Hats, boots and cowboy crooners - Albuquerque Journal

Hats, boots and cowboy crooners

Copyright © 2021 Albuquerque Journal

Kacey and Jenna Thunborg, 16-year-old twin sisters and Western music performers from Lemitar, were in a car heading to the Western Slope Cowboy Gathering in Grand Junction, Colorado, when the Journal caught up with them recently. They answered interview questions over a phone.

“This is a first-time thing for us,” Kacey said of the Western Slope gathering. “We got invited to an open mic up there.”

It may be their first appearance at the Grand Junction festival of cowboy poetry and music, but it’s not their first rodeo. The sisters have been performing for audiences since they were 8 years old. This year, they have appeared at the Cimarron Cowboy Music and Poetry Gathering, the New Mexico Tech Women Fest and at the Arizona Folklore Preserve in Sierra Vista, Arizona, to name a few.

Kacey plays guitar, trumpet and ukulele, has recently taken up the fiddle and sings and writes songs. Jenna is a singer-songwriter. Together they make the exquisite harmonies that won them International Western Music Association Youth Harmony Duo of the Year awards in 2017 and 2019.

Do they consider harmony their strong suit?

“Absolutely,” they said simultaneously — and in harmony, of course.

‘Let’s do it’

Once back from Colorado, the sisters will get a chance to put their talents on display in Albuquerque when they perform at a Rising Stars Showcase on Tuesday at the Rio Grande Best Western, 1015 Rio Grande NW. The showcase, which highlights the Thunborgs and three other young Western performers, is sponsored by the New Mexico Chapter of the International Western Music Association and serves as a curtain-raiser for the IWMA convention, which starts Wednesday and continues through Sunday in the Hotel Albuquerque at Old Town, 800 Rio Grande NW.

Kacey, left, and Jenna Thunborg, 16-year-old twins from Lemitar, will demonstrate their harmony at a Western music youth showcase Tuesday at the Rio Grande Best Western and at the International Western Music Association Convention from Wednesday through Sunday at the Hotel Albuquerque. (Courtesy New Mexico Chapter IWMA)

About 300 IWMA members from around the country are expected to attend the convention, which includes music and poetry performances and is open to the public. Kacey and Jenna will perform there.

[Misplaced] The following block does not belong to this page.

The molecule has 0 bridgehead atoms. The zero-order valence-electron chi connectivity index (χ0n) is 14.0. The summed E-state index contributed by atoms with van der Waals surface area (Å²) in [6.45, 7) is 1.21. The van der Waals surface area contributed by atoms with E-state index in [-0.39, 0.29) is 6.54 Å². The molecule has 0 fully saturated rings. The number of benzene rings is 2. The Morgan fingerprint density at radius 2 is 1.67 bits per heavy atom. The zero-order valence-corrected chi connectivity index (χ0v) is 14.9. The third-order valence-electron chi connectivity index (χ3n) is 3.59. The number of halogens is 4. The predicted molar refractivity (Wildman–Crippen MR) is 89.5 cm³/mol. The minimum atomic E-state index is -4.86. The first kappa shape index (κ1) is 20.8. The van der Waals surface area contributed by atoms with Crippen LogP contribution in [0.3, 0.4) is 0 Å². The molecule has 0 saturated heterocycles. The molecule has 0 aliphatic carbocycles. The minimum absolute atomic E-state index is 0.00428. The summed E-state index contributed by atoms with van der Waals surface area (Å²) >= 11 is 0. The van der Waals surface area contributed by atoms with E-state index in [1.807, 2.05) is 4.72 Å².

“You get to see people you haven’t seen in a long time,” Jenna said of the convention, which was canceled last year due to the pandemic. “Everybody kind of knows everybody.”

“Western musicians are an amazing community,” Kacey said.

In addition to the Thunborgs, Tuesday’s Rising Stars Showcase will include:

  •  Vanessa Carpenter, a 17-year-old singer-songwriter from Idaho.
  •  Jack George, 15, of Quemado, who recites classic cowboy poetry.
  •  Alice Back, 16, of Virginia, a singer-songwriter who sings about immigrants, children, drifters and other Western characters.

Kacey, Jenna and Carpenter will introduce “Sisters of the West,” a song the three of them wrote together, at Tuesday’s showcase.

“I like to just be able to create something,” Jenna said of the songwriting process. “It can be something I came up with, or it can be historical stuff.”

Kacey recently teamed up with Rio Rancho’s Jim Jones, IWMA’s 2014 Male Performer of the Year, to write a song titled “In the Moment.” The song is on Jones’ recently released “Good Days Are Comin'” CD.

“I thought we should write a song about wild horses,” Kacey said. “He said, ‘OK, let’s do it.’ He added the ‘in the moment’ part. We did it over Zoom, and I really enjoyed writing it with him.” She said that when writing songs, she usually starts with the melody and chords.

“I think of how I want it to go,” Kacey said. “I will hum a melody and just start throwing in words now and then.”

Telling stories

Founded in 1988, the IWMA is an organization of Western musicians and cowboy poets and people who love and support that brand of music and poetry. The IWMA has been holding its annual convention in Albuquerque since 2005.

Members of the public may purchase tickets for convention events, but people can visit vendors, the CD store and a Western wear boutique without charge. Daytime music showcases are free, and you can usually find Western musicians singing and playing in the hotel’s lobby and hallways. It’s all about the music, which celebrates a land and a way of life that, in some ways, is the same as it was more than 100 years ago.

“Western music is special,” Kacey said. “I love the lyrics.”

“You just get to tell stories,” Jenna said.

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